The new technique to probe the Universe using its large-scale galaxy distribution


Researchers Samuel Brieden, Héctor Gil-Marín and Licia Verde (ICCUB-IEEC) have designed a new clustering analysis technique named ShapeFit, which presents key advantages over the alternative model-dependent approaches. They reviewed the improvements provided by this new methodology in a paper published today at Physics Review D.


With their new technique, they managed to bring together two very distinct approaches to cosmologically interpret large maps of galaxies. Traditionally, spectroscopic surveys such as BOSS and eBOSS use the statistical properties of their galaxy maps to infer the geometry and structure growth of the universe from a billion years after the Big Bang until today in a model-independent way through the standard ruler technique. This technique uses the galaxy two-point correlation function or its analogue, known as the power spectrum.

This function quantifies the excess probability of finding two pairs of galaxies at a given distance, and encodes the vast majority of the statistical information enclosed in the clustering galaxies, including the signature of a cosmic “standard ruler”.

The length of the standard ruler can then be directly linked to the so-called sound horizon, which is the distance that any perturbations were able to travel in form of sound waves in the early universe before recombination (which is the epoch were electrons and protons first became bound to form hydrogen atoms). This so called “standard ruler” is also well measured from Cosmic Microwave Background observations. 

By measuring the standard ruler across cosmic time from deep galaxy redshift surveys, the expansion history of the universe can be reconstructed and this now well-known and standard technique goes under the name of Baryon acoustic oscillations or (BAO). However, using the BAO only signal neglects additional (and important) cosmological information, ignoring other features of the power spectrum such as its general slope or the variation of its slope with time, which would give us insights on new physics. On the other hand, we have Full Modelling Fits to the statistical properties of galaxies. These techniques assume a certain cosmological model (for example standard Λ-CDM) and recompute the whole power spectrum to perform their model fits and have, therefore, a much higher computational cost. These approaches reveal that cosmological parameter constraints are more stringent in this model-dependent analysis (blue contours) than in the traditional one (grey contours).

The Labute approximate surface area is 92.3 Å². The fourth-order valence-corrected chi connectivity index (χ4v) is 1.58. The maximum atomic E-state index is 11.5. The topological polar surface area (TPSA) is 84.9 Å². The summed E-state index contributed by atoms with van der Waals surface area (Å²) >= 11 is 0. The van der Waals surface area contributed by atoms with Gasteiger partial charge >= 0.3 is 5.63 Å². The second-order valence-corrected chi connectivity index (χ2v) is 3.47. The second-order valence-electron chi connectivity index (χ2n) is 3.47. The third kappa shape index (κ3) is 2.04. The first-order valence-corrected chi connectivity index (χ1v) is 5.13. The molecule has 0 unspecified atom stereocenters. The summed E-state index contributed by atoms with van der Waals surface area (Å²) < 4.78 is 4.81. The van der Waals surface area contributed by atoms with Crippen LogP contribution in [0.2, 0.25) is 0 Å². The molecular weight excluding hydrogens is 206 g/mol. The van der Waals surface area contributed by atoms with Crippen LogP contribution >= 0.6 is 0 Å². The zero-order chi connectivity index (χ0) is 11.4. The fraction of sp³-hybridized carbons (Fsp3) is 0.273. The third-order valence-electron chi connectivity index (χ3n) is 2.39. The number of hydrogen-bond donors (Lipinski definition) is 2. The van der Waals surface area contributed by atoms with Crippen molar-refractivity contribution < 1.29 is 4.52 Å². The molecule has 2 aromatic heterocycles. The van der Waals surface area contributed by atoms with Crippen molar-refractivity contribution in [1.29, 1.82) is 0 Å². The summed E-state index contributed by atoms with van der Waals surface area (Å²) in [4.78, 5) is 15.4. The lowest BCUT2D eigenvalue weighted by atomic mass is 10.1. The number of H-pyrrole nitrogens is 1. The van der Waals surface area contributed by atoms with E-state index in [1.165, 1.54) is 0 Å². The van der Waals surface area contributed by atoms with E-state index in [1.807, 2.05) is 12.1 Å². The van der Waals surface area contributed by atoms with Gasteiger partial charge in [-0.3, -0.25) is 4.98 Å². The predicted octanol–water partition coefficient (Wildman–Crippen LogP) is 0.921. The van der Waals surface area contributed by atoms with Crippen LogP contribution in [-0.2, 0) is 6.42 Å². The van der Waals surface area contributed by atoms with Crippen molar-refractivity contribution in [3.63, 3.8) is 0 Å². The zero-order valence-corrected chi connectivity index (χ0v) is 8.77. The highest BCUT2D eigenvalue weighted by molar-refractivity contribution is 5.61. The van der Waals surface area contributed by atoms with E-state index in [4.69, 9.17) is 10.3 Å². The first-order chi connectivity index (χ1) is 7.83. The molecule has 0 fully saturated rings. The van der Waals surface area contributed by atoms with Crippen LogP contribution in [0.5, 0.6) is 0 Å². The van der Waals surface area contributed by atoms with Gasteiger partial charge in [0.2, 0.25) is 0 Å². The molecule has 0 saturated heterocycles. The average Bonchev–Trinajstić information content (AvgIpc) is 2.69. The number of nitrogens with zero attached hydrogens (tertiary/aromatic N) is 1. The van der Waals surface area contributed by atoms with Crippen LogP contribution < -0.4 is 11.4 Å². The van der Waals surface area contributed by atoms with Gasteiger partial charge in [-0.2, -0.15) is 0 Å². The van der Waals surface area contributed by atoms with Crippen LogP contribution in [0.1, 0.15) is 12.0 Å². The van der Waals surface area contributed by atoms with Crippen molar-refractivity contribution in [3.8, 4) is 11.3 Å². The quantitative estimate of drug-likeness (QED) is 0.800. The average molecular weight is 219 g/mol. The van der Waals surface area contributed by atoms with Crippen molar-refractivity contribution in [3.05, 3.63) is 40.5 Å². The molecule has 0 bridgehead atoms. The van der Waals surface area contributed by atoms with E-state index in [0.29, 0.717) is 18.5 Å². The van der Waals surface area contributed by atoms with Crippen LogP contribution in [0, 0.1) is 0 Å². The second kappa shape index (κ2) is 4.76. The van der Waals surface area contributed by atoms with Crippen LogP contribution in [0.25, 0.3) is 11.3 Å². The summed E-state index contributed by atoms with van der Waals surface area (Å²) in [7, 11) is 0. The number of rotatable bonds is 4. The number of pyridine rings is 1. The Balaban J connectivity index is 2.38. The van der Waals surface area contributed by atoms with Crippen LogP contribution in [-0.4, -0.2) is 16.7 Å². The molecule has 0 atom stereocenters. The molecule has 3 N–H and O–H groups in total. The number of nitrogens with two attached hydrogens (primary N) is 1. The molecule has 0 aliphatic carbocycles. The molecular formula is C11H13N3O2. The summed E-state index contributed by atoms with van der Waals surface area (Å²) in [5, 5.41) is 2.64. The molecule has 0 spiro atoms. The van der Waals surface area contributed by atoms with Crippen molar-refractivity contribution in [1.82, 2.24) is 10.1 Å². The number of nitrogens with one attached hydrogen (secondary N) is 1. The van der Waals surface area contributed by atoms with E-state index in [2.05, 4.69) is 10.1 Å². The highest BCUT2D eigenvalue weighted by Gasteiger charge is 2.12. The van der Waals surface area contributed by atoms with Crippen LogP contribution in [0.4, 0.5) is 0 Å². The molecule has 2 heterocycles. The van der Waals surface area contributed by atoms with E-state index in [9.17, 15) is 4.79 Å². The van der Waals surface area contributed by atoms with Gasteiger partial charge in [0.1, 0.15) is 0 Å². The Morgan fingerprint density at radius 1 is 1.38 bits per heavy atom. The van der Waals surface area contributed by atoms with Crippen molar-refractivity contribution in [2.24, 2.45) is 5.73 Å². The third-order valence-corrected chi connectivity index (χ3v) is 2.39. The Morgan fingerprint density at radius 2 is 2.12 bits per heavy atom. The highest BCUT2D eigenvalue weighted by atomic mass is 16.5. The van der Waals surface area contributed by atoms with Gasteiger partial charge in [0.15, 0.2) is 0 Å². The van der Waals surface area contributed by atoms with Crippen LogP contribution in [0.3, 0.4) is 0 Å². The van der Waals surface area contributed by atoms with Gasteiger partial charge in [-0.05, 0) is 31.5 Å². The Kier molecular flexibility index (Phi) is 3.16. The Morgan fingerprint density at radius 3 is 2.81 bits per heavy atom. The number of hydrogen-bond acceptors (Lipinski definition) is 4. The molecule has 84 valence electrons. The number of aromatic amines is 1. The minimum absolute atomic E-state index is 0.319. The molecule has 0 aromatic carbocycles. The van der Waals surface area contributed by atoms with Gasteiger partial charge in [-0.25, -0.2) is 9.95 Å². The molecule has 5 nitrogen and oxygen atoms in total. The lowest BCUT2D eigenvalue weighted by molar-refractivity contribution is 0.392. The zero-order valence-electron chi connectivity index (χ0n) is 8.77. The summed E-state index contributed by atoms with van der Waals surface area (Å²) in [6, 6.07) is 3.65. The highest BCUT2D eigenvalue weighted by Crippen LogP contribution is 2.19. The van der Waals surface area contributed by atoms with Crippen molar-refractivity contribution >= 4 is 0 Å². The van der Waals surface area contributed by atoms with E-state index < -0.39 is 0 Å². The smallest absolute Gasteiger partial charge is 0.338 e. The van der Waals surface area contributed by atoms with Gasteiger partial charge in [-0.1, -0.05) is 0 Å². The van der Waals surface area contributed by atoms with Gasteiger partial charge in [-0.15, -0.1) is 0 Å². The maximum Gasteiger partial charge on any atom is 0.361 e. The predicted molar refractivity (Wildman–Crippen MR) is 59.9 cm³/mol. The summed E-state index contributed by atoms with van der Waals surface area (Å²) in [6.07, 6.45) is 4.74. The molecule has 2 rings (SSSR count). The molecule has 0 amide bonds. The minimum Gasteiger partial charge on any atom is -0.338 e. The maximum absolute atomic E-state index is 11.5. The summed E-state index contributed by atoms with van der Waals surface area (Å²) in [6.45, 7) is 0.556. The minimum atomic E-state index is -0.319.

In this work, Brieden, Gil-Marín and Verde show explicitly how, within the traditional approach, this “lost” information can be recovered almost entirely: By adding one extra “slope” parameter. This new parameter captures the shape of the power spectrum on large-scales, which contains information of early-time physics. With this extra parameter (red contours) we can further constrain the cosmological parameters and use the complete galaxy clustering shape to probe cosmological models[SB1]  in an effective way. In combination with the geometry and growth information (ShapeFit, green contours) they can accurately reproduce the Full Modelling results, but with major advantages: the preservation of the model-independence of the traditional approach and hence its robustness concerning systematic uncertainties and a much smaller (factor of 30) computational cost.

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